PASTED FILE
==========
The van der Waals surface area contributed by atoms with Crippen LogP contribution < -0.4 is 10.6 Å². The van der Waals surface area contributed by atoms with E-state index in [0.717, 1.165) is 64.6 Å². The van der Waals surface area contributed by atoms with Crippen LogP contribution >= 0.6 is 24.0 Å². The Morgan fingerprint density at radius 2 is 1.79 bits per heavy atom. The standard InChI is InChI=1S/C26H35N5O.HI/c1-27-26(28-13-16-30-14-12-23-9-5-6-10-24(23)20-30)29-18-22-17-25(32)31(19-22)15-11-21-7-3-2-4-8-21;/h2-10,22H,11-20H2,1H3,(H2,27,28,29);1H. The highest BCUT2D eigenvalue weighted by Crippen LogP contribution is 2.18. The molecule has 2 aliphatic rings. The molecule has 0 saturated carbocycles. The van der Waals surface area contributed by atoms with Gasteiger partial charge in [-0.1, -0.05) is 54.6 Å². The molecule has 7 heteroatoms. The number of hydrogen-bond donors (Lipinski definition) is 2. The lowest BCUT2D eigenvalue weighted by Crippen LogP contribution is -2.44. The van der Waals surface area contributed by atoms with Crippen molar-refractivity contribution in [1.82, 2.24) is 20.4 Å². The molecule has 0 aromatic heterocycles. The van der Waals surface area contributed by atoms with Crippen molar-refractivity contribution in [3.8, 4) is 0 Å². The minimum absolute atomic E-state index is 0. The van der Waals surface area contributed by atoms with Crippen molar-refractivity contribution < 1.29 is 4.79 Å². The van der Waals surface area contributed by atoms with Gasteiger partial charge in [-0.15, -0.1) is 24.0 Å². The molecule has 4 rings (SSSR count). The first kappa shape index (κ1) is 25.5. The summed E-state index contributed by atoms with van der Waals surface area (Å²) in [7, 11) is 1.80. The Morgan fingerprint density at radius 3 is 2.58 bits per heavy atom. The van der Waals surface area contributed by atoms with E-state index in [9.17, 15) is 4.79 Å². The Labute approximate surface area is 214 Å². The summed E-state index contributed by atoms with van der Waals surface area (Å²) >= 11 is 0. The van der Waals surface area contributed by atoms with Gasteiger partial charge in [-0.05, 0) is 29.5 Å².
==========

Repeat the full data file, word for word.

The van der Waals surface area contributed by atoms with Crippen LogP contribution < -0.4 is 10.6 Å². The van der Waals surface area contributed by atoms with E-state index in [0.717, 1.165) is 64.6 Å². The van der Waals surface area contributed by atoms with Crippen LogP contribution >= 0.6 is 24.0 Å². The Morgan fingerprint density at radius 2 is 1.79 bits per heavy atom. The standard InChI is InChI=1S/C26H35N5O.HI/c1-27-26(28-13-16-30-14-12-23-9-5-6-10-24(23)20-30)29-18-22-17-25(32)31(19-22)15-11-21-7-3-2-4-8-21;/h2-10,22H,11-20H2,1H3,(H2,27,28,29);1H. The highest BCUT2D eigenvalue weighted by Crippen LogP contribution is 2.18. The molecule has 2 aliphatic rings. The molecule has 0 saturated carbocycles. The van der Waals surface area contributed by atoms with Gasteiger partial charge in [-0.1, -0.05) is 54.6 Å². The molecule has 7 heteroatoms. The number of hydrogen-bond donors (Lipinski definition) is 2. The lowest BCUT2D eigenvalue weighted by Crippen LogP contribution is -2.44. The van der Waals surface area contributed by atoms with Crippen molar-refractivity contribution in [1.82, 2.24) is 20.4 Å². The molecule has 0 aromatic heterocycles. The van der Waals surface area contributed by atoms with Crippen molar-refractivity contribution in [3.8, 4) is 0 Å². The minimum absolute atomic E-state index is 0. The van der Waals surface area contributed by atoms with Crippen molar-refractivity contribution < 1.29 is 4.79 Å². The van der Waals surface area contributed by atoms with Gasteiger partial charge in [-0.15, -0.1) is 24.0 Å². The molecule has 4 rings (SSSR count). The first kappa shape index (κ1) is 25.5. The summed E-state index contributed by atoms with van der Waals surface area (Å²) in [7, 11) is 1.80. The Morgan fingerprint density at radius 3 is 2.58 bits per heavy atom. The van der Waals surface area contributed by atoms with E-state index in [9.17, 15) is 4.79 Å². The Labute approximate surface area is 214 Å². The summed E-state index contributed by atoms with van der Waals surface area (Å²) >= 11 is 0. The van der Waals surface area contributed by atoms with Gasteiger partial charge in [-0.05, 0) is 29.5 Å².